One Hundred Years Of Harmful Error: The Historical Jurisprudence Of Medical Malpractice, Theodore Silver Jan 1992

One Hundred Years Of Harmful Error: The Historical Jurisprudence Of Medical Malpractice, Theodore Silver

Scholarly Works

In this Article, Professor Silver examines the origins of present-day malpractice law. He begins by noting that negligence and medical malpractice as the common law now knows them made their debut in the nineteenth century although their roots lie deep in the turf of trespass and assumpsit. He argues, however, that toward the turn of the century several episodes of linguistic laziness purported to produce a separation between negligence and medical malpractice so that the two fields are conventionally thought to rest on separate doctrinal foundations. According to Professor Silver, historically based scrutiny of medical malpractice and its ties to ...


Remarks: The Second Century Of The Second Circuit, Roger J. Miner '56 Jan 1992

Remarks: The Second Century Of The Second Circuit, Roger J. Miner '56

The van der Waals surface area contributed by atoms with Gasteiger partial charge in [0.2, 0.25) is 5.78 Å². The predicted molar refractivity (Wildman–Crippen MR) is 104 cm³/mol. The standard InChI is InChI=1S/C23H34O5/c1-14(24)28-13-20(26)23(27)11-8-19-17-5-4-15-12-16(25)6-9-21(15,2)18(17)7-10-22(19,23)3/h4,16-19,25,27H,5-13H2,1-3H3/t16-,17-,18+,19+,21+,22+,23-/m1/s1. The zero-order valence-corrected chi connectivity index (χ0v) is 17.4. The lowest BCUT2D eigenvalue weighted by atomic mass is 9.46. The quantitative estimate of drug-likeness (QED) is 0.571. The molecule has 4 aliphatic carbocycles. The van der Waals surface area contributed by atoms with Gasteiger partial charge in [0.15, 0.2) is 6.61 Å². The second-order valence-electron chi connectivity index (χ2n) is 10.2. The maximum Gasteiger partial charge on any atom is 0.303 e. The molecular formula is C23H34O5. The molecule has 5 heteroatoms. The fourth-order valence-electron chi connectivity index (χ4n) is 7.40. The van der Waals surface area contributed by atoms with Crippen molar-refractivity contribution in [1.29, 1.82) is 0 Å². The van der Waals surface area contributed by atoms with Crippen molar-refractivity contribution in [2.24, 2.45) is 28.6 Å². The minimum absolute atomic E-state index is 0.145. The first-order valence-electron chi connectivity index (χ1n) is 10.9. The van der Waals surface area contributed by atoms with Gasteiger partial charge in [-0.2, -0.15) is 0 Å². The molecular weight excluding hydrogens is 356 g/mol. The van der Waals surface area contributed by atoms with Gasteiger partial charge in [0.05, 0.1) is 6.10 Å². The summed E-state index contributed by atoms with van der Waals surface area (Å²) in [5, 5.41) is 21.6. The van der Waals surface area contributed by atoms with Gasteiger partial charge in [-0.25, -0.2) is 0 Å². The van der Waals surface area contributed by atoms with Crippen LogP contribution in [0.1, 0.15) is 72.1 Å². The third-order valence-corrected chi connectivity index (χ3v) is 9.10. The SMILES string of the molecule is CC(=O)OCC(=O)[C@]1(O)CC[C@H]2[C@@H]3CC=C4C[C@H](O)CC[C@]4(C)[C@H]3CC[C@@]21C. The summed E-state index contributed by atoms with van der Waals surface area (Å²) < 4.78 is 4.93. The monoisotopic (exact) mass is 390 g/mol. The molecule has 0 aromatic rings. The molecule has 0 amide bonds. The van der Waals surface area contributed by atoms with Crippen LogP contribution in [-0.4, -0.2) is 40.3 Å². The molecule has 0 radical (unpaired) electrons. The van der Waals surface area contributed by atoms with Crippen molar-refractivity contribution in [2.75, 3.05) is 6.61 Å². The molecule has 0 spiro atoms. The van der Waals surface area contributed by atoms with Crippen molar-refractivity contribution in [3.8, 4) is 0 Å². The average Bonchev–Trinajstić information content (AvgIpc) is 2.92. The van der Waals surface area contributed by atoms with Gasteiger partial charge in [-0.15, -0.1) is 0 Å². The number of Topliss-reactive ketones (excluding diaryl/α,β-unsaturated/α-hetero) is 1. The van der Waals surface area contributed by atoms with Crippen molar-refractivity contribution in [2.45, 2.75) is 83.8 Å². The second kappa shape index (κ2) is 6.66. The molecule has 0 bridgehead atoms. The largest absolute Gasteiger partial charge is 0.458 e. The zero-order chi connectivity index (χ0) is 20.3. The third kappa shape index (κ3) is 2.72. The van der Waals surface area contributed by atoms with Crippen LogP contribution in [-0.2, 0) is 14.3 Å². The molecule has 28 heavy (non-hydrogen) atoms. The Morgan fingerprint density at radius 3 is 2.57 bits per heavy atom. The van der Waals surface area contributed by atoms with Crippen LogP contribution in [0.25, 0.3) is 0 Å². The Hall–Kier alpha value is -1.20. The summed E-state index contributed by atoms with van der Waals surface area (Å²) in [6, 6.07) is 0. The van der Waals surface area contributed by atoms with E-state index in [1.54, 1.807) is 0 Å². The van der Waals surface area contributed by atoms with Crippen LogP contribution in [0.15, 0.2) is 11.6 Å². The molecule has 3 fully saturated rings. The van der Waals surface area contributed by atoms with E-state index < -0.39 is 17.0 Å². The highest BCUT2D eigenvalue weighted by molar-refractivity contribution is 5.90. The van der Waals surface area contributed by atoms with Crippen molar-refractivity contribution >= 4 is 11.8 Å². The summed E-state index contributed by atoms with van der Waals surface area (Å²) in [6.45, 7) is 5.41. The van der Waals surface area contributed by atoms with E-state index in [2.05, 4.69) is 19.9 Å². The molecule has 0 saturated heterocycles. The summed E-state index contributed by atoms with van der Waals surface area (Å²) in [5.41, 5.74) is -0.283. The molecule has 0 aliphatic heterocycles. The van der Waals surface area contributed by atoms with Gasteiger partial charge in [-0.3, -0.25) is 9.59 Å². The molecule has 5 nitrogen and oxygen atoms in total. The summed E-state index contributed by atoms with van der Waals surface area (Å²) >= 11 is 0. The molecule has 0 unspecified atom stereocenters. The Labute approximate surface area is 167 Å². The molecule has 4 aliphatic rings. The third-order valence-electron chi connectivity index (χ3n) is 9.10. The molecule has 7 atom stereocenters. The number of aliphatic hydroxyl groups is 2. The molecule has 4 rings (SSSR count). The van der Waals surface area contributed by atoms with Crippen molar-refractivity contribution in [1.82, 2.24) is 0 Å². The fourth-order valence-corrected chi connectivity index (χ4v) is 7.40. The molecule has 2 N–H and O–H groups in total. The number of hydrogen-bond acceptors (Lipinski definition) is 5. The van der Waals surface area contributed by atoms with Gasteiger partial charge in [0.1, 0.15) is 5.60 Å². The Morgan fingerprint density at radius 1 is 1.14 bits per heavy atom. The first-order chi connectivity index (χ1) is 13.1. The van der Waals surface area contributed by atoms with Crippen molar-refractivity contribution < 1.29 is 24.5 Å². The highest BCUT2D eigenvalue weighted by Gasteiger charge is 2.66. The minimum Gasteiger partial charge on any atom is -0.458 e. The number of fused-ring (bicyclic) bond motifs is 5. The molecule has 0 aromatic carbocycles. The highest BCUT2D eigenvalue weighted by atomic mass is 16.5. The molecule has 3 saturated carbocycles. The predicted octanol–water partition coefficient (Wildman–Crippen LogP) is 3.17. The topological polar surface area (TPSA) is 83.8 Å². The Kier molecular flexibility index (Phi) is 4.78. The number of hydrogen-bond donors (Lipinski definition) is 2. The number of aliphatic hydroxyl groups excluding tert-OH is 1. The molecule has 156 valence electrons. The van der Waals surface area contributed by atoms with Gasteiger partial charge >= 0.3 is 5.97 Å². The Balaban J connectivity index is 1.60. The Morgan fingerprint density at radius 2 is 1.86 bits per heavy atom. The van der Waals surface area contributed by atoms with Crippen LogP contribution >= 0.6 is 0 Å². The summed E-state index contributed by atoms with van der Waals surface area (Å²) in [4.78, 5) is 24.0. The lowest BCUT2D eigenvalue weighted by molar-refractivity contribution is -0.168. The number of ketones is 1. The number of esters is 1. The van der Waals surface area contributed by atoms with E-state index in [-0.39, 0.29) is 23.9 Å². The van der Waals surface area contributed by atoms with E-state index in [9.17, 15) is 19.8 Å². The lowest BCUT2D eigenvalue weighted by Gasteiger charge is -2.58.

Federal Court System and Administration

No abstract provided.


Preserving The Past, Roger J. Miner '56 Jan 1992

Preserving The Past, Roger J. Miner '56

Legal History

No abstract provided.


Sin, Scandal, And Substantive Due Process, Wendy Collins Perdue Jan 1992

Sin, Scandal, And Substantive Due Process, Wendy Collins Perdue

Law Faculty Publications

For students of civil procedure, the names Pennoyer and Neff evoke these dry facts: In an initial suit, one J.H. Mitchell sued Neff in Oregon state court. Because Neff could not be found within Oregon, he was served by publication. Neff never appeared, and a default judgment was entered against him. To satisfy the judgment, Mitchell attached Neff's Oregon real estate. The property was sold at auction, and Pennoyer later acquired it. Nearly a decade later, Neff returned to Oregon and brought suit in federal court to evict Pennoyer from the land, claiming that the original judgment was ...


Correspondence: The Stuff Of Constitutional Law, Neal Devins Jan 1992

Correspondence: The Stuff Of Constitutional Law, Neal Devins

Faculty Publications

No abstract provided.


Proof In Law And Science, David H. Kaye Jan 1992

Proof In Law And Science, David H. Kaye

Journal Articles

This article addresses proof in both science and law. Both disciplines utilize proof of facts and proof of theories, but for different purposes and, consequently, in different ways. Some similarities exist, however, in how both disciplines use a series of premises followed by a conclusion to form an argument, and thus constitute a logic. This article analyzes the ways in which legal logic and scientific logic differ. Finding facts in law involves the same logic but quite different procedures than scientific fact-finding. Finding, or rather constructing, the law is also very different from scientific theorizing. But such differences do not ...